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In the current Arizona Attorney Magazine, I took the opportunity to channel our inner James Madison. Who wouldn’t like to do that?
The occasion was my editor’s letter in which I praised the recent dedication of a Bill of Rights Monument in Phoenix. (detail is here).
It was an impressive event, as was the concept itself. I’m still stunned at the commitment and success of Chris Bliss, Executive Director of mybillofrights.org.
So in case you missed it, here is my own riff on one of this nation’s most important documents. And tell me: How you would have transformed the Bill of Rights? Write to me at email@example.com. And have a great weekend.
Here is my column:
There are few events for which Arizonans will stand in the drizzle. We may be a hardy people, but precipitation strains our resolve.
In December, the presence of a light rain simply added to the noteworthy nature of a historic and well-attended event: the dedication of the nation’s first capitol-city monument to the Bill of Rights.
Congratulations to organizer Chris Bliss, generous Arizona lawyers, legislative leaders and others who made the limestone monoliths a reality.
Our Last Word this month includes the eloquent remarks by Phoenix Mayor Greg Stanton that day (more background and photos are here and here).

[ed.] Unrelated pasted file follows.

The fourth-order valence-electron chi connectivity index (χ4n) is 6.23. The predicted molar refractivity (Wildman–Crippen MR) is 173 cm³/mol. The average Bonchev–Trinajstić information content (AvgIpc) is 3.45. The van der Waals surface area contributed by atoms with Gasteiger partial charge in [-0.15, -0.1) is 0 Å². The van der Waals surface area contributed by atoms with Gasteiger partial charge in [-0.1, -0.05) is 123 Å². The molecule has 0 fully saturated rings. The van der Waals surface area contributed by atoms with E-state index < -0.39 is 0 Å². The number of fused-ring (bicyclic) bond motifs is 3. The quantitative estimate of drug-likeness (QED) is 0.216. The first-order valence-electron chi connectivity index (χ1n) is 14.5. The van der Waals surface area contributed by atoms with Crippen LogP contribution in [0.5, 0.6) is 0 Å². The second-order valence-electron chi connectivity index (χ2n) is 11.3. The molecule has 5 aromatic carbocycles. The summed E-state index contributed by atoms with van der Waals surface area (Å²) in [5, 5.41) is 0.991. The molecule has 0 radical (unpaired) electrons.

In honor of the achievement, I offer—à la the Bill of Rights itself—10 ways that the ceremony and the accomplishment impress:
I. The Weather shall make no drizzle that keeps a committed People from their celebration of a unique Bill of Rights, as they enjoy gathering, assembling, speaking and sharing space with chilly members of the Press.
II. A well-organized Program, being necessary to the success of an early-morning event, the right of a cold and coffee-deprived people to be exhilarated by concepts of liberty, shall not be infringed.
III. No Speaker did, without the at-least-grudging consent of the assembled People, go on and on in a Tyrannical manner or in a style proscribed by Common Sense.
IV. The right of the People to be reassured that their elected leaders of all Parties support and defend liberty shall not be violated.
V. No monument to our own Bill of Rights shall be relegated to a back corner of our State’s Capitol plaza, but shall be given a place of Prominence and Respect, where viewers may appreciate the Liberties espoused, sited hard against a monument to brave servicepeople who paid the ultimate sacrifice in defense of those liberties.
VI. In the development of public Monuments, Arizonans shall enjoy the right to a speedy and public process, yielding an awe-inspiring setting achieved through the impartial efforts of many people, and with the assistance of Counsel—Arizona attorneys who stepped up in amazing ways.
VII. In Monuments to which we have grown accustomed, where the cost has skyrocketed beyond Imagining, the right of the People to have a Monument erected with the expenditure of no Public Monies, at a modest cost and with a noteworthy portion of donated contributions, shall be preserved.